DEC 26 - When in 2005, 15-year old Maina Sunuwar was taken in to Army custody and then tortured and killed, the story slowly evolved into a symbolic event reminiscent of the horrors of the conflict years. NGOs tactfully and rightly turned the story into a campaign tool, demanding justice for the dead 15 year-old. Images of Maina’s mother and father crying and holding up their daughter’s photos became widely circulated, a tragic reminder of the violations of human rights that took place during our 10 years of conflict. Maina Sunuwar’s case continues to hold an incredible amount of value in the demands for the Truth and Reconciliation Commission and the Disappearance Commission to be formed. But its value is abruptly ended there.
There’s a larger story in Maina’s case that was swept under the rug. Her story is also one of violence against women. A transforming Nepali state means one where women’s rights are respected and equal. If one remembers, this is an integral part of the peace process and the Comprehensive Peace Agreement which was signed in the wake of Maina’s death. Those who took forward Maina’s case should have kept that in mind. But the mood back then was such that the emphasis on the need for transitional justice was so high on the agendas of those who championed the human rights cause that the aspect of violence against women was unfortunately marginalised. The greatest crime, to which Maina was a victim, was not a war-time crime, but torture, abuse and death of a girl.
If one examines the sheer number of young girls and women who have met—and continue to meet—a similar fate to that of Maina’s at the hands of their own kin, strangers and state forces, it is evident that rape, torture and death of Nepali girls and women was not an occurrence of only the conflict years. It is an everyday reality of our society.
A recent example is of Sita Rai, who was robbed, tortured (psychologically, if not physically) and allegedly raped by a policeman. The culprits in this case, as with Maina’s, are those employed by the state and in the case of the constable, its security force.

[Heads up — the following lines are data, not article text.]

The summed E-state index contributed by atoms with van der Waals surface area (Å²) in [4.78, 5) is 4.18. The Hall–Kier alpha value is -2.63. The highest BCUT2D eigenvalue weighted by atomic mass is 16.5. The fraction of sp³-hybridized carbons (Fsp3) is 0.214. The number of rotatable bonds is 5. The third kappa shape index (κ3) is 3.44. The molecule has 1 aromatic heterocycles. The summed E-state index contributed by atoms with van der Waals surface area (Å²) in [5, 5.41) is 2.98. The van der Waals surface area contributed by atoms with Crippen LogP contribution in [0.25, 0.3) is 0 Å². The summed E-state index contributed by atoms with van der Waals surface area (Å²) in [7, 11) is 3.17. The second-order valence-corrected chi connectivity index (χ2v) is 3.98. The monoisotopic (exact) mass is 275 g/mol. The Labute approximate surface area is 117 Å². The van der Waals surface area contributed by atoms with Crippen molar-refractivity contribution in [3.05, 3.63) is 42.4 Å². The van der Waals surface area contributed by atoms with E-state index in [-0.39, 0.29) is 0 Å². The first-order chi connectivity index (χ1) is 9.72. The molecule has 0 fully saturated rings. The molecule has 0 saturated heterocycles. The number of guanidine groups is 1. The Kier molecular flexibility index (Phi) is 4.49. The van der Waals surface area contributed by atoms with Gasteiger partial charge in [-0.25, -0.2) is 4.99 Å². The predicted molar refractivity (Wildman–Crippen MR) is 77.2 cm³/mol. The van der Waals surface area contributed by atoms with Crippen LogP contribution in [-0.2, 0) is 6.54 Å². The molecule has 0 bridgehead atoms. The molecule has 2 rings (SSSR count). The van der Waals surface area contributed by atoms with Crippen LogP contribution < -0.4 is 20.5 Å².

Sita Rai lived and mustered the courage to speak up against the crime committed against her, but most women are shunned to silence. After all, a survivor of rape or sexual and physical abuse is no hero in any society. They continue to be vilified and are not given the platform they deserve in honour of their courage. It’s at these crucial moments that our state, media and activists remain eerily quiet.
One only has to remember the case of police officer Suntali Dhami of Accham in 2010 who was gang-raped by three fellow officers in Accham to realise that silence is creating an atmosphere of acceptance. Her culprits—officers sanctioned to protect the citizenry—got away with just a few years in jail
as the government, politicians, media and civil society turned a blind eye. Some politicians from the Far-West, tried very hard to suppress the whole episode. The few protests that took place were met with lathi-charges and apathy. There were accusations that Bhim Rawal, then the Home Minister and a native of Accham, pushed hard to delay the process.
Moreover, in the initial days after the story surfaced, the media was flooded with unhelpful stories full of doubt and skepticism. With Sita Rai’s case, the majority of the mainstream media chose to completely ignore the story until the voices, especially in social media like Twitter, became so important that it could no longer be ignored.
Unsurprisingly, there were—and still are—rumours doing the rounds that Sita had “asked for it,” and that the rape was “consensual” long before there was any evidence to support that claim. Ultimately, the Constable Parshuram Basnet owned up to the rape and only then did the story receive any real attention. The rape is now being classified by lawyers as “forced consent.” It’s an astounding wonder how force could, in any way, be a kind of consent.
This trend of doubting a woman’s claims to rape has become dangerously common. Notions that women seek popularity or fame by claiming to be raped is simply preposterous and can only be seen as evidence of a deeply patriarchal society that is deeply insensitive to women’s rights. It’s fair game to say that every man is innocent until proven guilty, but surely if a woman is claiming to be raped, she deserves some benefit of the doubt and the right to be heard seriously.
The injustice does not end with rape. Ther are allegations of witchcraft abound, which left one woman blinded a few months ago in the Valley. Just in the past few weeks, two girls
have lost their lives after having been set ablaze alive — 16-year old Shiwa Hasami of Gulariya was burnt alive by her neighbour for not eloping with him. She died fighting for her life in hospital. Just yesterday, 18-year old Bindu Kumari Thakur of Bara was also burnt alive and died immediately. The cases just keep coming.
In such a scenario, one might think that the time was apt for the state and politicians to speak out. In the case of Sita Rai, the responsibility of making sure that Constable Basnet and the immigration officials are given due punishment lies squarely with the government, more specifically, the police and the politicians who oversee them. Giving these officials a clean chit or a watered-down sentence will only make Nepalis even more contemptuous of the state. These were not gangsters about town robbing and raping a woman—they were the government’s men. For this, a formal apology on part of the Prime Minister and the head of Police is already long-overdue. But it seems the politicians have long-forgotten
that the “peace” they wish to instill requires justice and that a large chunk of that justice is about guaranteeing equality for women.
Posted on: 2012-12-27 09:15